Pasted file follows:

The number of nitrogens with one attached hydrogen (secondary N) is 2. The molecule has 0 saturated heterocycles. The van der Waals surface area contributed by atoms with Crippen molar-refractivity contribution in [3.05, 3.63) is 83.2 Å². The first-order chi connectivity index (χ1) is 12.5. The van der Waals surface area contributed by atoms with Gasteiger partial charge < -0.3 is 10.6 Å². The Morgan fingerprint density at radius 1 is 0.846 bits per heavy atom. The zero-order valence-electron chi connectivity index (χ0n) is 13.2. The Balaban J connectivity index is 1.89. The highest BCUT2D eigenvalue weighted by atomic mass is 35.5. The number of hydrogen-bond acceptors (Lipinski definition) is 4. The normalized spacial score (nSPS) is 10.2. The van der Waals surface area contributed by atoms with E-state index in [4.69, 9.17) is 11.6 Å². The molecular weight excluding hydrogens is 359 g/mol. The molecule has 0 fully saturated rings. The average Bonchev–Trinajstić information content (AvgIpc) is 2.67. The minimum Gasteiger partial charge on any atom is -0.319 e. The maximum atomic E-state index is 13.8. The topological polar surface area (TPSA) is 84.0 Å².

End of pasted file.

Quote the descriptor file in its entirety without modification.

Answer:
The number of nitrogens with one attached hydrogen (secondary N) is 2. The molecule has 0 saturated heterocycles. The van der Waals surface area contributed by atoms with Crippen molar-refractivity contribution in [3.05, 3.63) is 83.2 Å². The first-order chi connectivity index (χ1) is 12.5. The van der Waals surface area contributed by atoms with Gasteiger partial charge < -0.3 is 10.6 Å². The Morgan fingerprint density at radius 1 is 0.846 bits per heavy atom. The zero-order valence-electron chi connectivity index (χ0n) is 13.2. The Balaban J connectivity index is 1.89. The highest BCUT2D eigenvalue weighted by atomic mass is 35.5. The number of hydrogen-bond acceptors (Lipinski definition) is 4. The normalized spacial score (nSPS) is 10.2. The van der Waals surface area contributed by atoms with E-state index in [4.69, 9.17) is 11.6 Å². The molecular weight excluding hydrogens is 359 g/mol. The molecule has 0 fully saturated rings. The average Bonchev–Trinajstić information content (AvgIpc) is 2.67. The minimum Gasteiger partial charge on any atom is -0.319 e. The maximum atomic E-state index is 13.8. The topological polar surface area (TPSA) is 84.0 Å².